By Baroness Tanni Grey-Thompson, Chair of ukactive, Paralympic champion and House of Lords crossbencher
Our children’s health and wellbeing is at crisis point, victim to what will be at least a year of restricted access and opportunities to socialise with their friends, play sport and games in the park or local leisure centre and to learn at school, with the most vulnerable children and young people impacted hardest.
Before the pandemic, children’s activity levels across the country were ashamedly low, with Sport England highlighting, in December 2019, that just 47% of children in England were achieving an average of 60 minutes of physical activity each day. While headway has been made, stubborn inequalities have blighted progress – children from low-socioeconomic backgrounds, children with disabilities, children from ethnic minority groups and girls, all consistently less likely to be active.
Coronavirus has exacerbated the situation, further exposing inequalities, with the new lockdown and further school closures deepening the crisis. The number of children and young people achieving an average of 60 minutes of physical activity each day plummeted to less than 20% during the first lockdown, when schools closed in Spring 2020. With Sport England due to release the next Active Lives Children’s survey results this week, we are likely to see a persistent trend in inactivity levels.
We have asked enormous amounts of our children and young people during this pandemic, sacrifices often made to benefit the adults around them. It is now time to repay them, to invest in their health, their education, and to work with them to build a future of hope, aspiration and good health.
I remain hopeful. The inspirational efforts of Marcus Rashford MBE and the tireless campaigning from organisations across the country to address the child food poverty crisis has driven progress – forcing the hand of government to tackle inequalities of food provision head-on. The same focus and intensity must now happen to get children moving again.
Sport and physical activity in school and community settings provides invaluable opportunities for children to develop physically, socially and emotionally, and in many cases, forms respite services and a vital safety net for the most vulnerable.
That is why it is imperative that the Government has a plan to support the immediate health and wellbeing needs of all children and young people during the latest lockdown restrictions, as well as a full-scale plan for our children’s health recovery once restrictions ease, accompanied by a bold and strategic ambition to exceed pre-COVID levels of children’s physical activity.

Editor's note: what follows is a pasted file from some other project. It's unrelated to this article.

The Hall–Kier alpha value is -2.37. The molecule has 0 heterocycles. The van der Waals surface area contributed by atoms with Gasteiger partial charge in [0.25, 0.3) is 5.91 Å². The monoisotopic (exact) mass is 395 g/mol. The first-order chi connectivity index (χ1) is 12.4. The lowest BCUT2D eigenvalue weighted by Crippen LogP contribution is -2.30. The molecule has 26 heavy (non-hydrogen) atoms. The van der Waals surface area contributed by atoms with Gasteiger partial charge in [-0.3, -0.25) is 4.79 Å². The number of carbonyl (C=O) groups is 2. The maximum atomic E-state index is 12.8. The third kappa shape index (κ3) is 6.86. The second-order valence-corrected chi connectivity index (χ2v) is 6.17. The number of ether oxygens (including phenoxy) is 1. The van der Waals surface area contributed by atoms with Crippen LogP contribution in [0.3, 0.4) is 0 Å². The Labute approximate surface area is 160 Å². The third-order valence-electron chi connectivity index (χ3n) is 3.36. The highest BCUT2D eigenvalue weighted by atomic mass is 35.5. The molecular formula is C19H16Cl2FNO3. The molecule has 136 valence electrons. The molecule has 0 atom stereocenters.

Support children during lockdown and school closures – supporting the Telegraph’s Keep Kids Active campaign, the Government should implement a mandatory virtual physical education curriculum and a centralised resource hub for parents and carers to access. Schools and Local Authorities should also work with local third-party community sports groups to provide food and activity provision, in school facilities, for essential workers and vulnerable children over the February half-term.
Prioritise youth activity when lockdown ends – including the full reopening of youth sport and activity for both school and community participation. Government should also work with national bodies such as ukactive, Sported, StreetGames and UK Youth to empower, equip and enable their members and partners to re-engage local children and young people, providing operating frameworks for safe delivery. This needs to include the opening up of school facilities during the Easter and Summer holiday periods, working with third-party providers to ensure widespread and high-quality food and activity provision for young people, with a sharp focus on the most disadvantaged children.
Progress and enhance the Government’s school sport and activity action plan – driving a long-term and joined-up national activity strategy, that sets out a bold ambition for the children and young people of this country to be the happiest and most active in the world by 2031. Committing to a 10-year strategy would support a whole generation of children entering the school system this September, through primary school and into adolescence – a pivotal time in which they will form lifelong habits and behaviours.
Creating the conditions in which our children can flourish and thrive beyond this pandemic will require a collective effort. Turning the tide of childhood inactivity is everyone’s business and attempts will only be successful if they are approached with a cooperative and collaborative ethos –one that truly puts the interests of each and every child at its core.
Effective action to reverse ‘Generation Inactive’ and reduce disparities in physical activity and health among children and young people requires a monumental shift in the way all children experience, access, and interact with the social and physical environments around them. Increasing physical activity levels among children and young people requires innovation, accountability, and strong leadership from the very top of government to stakeholders across the whole local system.
We have a moral obligation to look after the most vulnerable in society and it is vital that our recovery efforts and our charge to build back better embrace an unwavering focus on children’s health and wellbeing.
This article was published in the Telegraph on 11 January 2021.